This setup is pretty much it. With it you get to build a specified branch at any time. The feature branches build nicely throughout the entire stack and you have a single project on Jenkins that prevents concurrent builds of the same code base (so resource issue is no longer valid).

Still, nothing is perfect and there are a few gotchas:

  • if you are using some wall plugin, you can’t really tell the status of the project since they show only the last build status, which can be feature or not – this can be a good thing if you decide to treat broken feature builds as a bad thing 🙂
  • you get to build only one branch at the time, for many commits on the same project, you could wait a long time for Jenkins to build your commit
  • Jenkins can’t really decide correctly on Maven dependencies since at one point in time a project might reference some feature snapshot (from pom.xml) whilst at other time it might reference the release version on the same project

The last point is the most problematic one. It will prevent Maven to correctly compute project dependencies which will directly influence the upstream/downstream build triggers in Jenkins. You’ll probably have to manually start builds for such situations or just commit changes again. If developers in your team are a bit disciplined, this might not be an issue after all. A nice idea on how to avoid this problem is to create a separate Jenkins project for each branch, automatically as noted here. I am in the process of enabling this support for Gitlab Jenkins plugin so stay tuned 🙂

Advertisements
Tagged , , ,

12 thoughts on “Jenkins & Git branches

  1. […] to Jenkins & Git branches post, if you want to make it play nicely with M2 Release plugin, just configure the Jenkins project […]

  2. elvanja says:

    In case you are having trouble performing releases with M2 Release plugin from a non master branch, the https://shcatula.wordpress.com/2013/07/19/parametrized-jenkins-releases-from-non-master-branches/ contains a fix.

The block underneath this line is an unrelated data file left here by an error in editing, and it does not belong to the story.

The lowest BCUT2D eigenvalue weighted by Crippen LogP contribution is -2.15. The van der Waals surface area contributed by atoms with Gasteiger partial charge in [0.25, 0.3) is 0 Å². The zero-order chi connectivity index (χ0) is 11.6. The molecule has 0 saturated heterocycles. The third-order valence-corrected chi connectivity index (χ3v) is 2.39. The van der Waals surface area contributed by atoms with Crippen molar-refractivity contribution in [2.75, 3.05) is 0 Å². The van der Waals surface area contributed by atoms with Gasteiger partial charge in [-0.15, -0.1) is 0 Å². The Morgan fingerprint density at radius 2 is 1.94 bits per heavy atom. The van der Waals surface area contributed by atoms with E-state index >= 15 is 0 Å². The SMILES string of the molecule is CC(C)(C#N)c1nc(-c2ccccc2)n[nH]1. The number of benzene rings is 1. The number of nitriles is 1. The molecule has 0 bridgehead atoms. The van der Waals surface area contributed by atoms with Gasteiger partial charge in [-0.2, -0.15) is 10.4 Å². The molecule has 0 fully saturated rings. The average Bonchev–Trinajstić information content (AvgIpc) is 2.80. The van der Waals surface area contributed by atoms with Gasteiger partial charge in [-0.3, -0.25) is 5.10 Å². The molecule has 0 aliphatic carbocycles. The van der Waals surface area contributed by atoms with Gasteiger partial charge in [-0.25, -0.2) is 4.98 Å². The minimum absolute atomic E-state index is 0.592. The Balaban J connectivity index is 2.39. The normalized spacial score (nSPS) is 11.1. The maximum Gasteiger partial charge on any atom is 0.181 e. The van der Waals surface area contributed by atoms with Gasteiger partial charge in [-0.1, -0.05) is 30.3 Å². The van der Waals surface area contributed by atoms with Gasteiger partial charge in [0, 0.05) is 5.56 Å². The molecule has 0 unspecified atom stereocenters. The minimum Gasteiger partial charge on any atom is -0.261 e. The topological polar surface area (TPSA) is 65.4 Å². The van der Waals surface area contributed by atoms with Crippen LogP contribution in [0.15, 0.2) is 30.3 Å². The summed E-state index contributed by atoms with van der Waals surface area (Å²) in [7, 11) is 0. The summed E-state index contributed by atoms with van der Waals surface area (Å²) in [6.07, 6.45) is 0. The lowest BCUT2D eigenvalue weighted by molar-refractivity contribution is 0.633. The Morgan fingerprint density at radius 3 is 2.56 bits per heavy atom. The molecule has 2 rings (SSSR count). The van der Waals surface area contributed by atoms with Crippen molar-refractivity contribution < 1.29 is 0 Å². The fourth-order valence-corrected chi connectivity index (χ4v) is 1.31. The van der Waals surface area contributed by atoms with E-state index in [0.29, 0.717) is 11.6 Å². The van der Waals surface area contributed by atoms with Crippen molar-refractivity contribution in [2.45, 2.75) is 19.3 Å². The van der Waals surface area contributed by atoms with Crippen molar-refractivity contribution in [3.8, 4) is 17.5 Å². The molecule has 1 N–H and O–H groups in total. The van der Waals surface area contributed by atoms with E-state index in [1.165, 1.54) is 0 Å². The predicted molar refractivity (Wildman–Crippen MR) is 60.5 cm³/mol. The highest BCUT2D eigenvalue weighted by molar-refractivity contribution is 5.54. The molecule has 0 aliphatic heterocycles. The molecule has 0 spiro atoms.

3. Thank you for your post.

    I think you also can setup Jenkins to build every branch by playing with wildcards in the Branches to build – Branch Specifier (blank for default)” field.

    You can type things like:
    **
    or
    master, develop, feature**

    http://stackoverflow.com/questions/15344955/hudson-jenkins-git-build-all-branches

    Cheers

    • elvanja says:

      Hi, yes, that is true.

      However, this setup resolves the following also:

      • you want to build only the branch that has been committed
      • you want to be build a specific branch manually

      For the first case, it can happen that there are commits to multiple branches at the same time.
      In that case, I’d want Jenkins to build exactly the branch matching the data from Gitlab payload, otherwise I’d get branch A built and in build details, Jenkins would point me to branch B commits.

      For the second case, it relates just to the requirement to build a specific branch manually.
      Hence, branch specifier must be entered somewhere.
      I found it cumbersome to configure the Jenkins project each time, and using parameters solves this nicely.

      Hope this helps!
      Thanks for reading and commenting 🙂

  4. PR says:

    Will this work for tags as well?

    • elvanja says:

      Hi Raste, do I understand you correctly that you are asking if described builds will be triggered by tags? If so, that will not work as a trigger with most Git servers I am aware of. That is simply because tagging a commit does not trigger anything on Git server side. But, maybe you can approach this in one of two ways: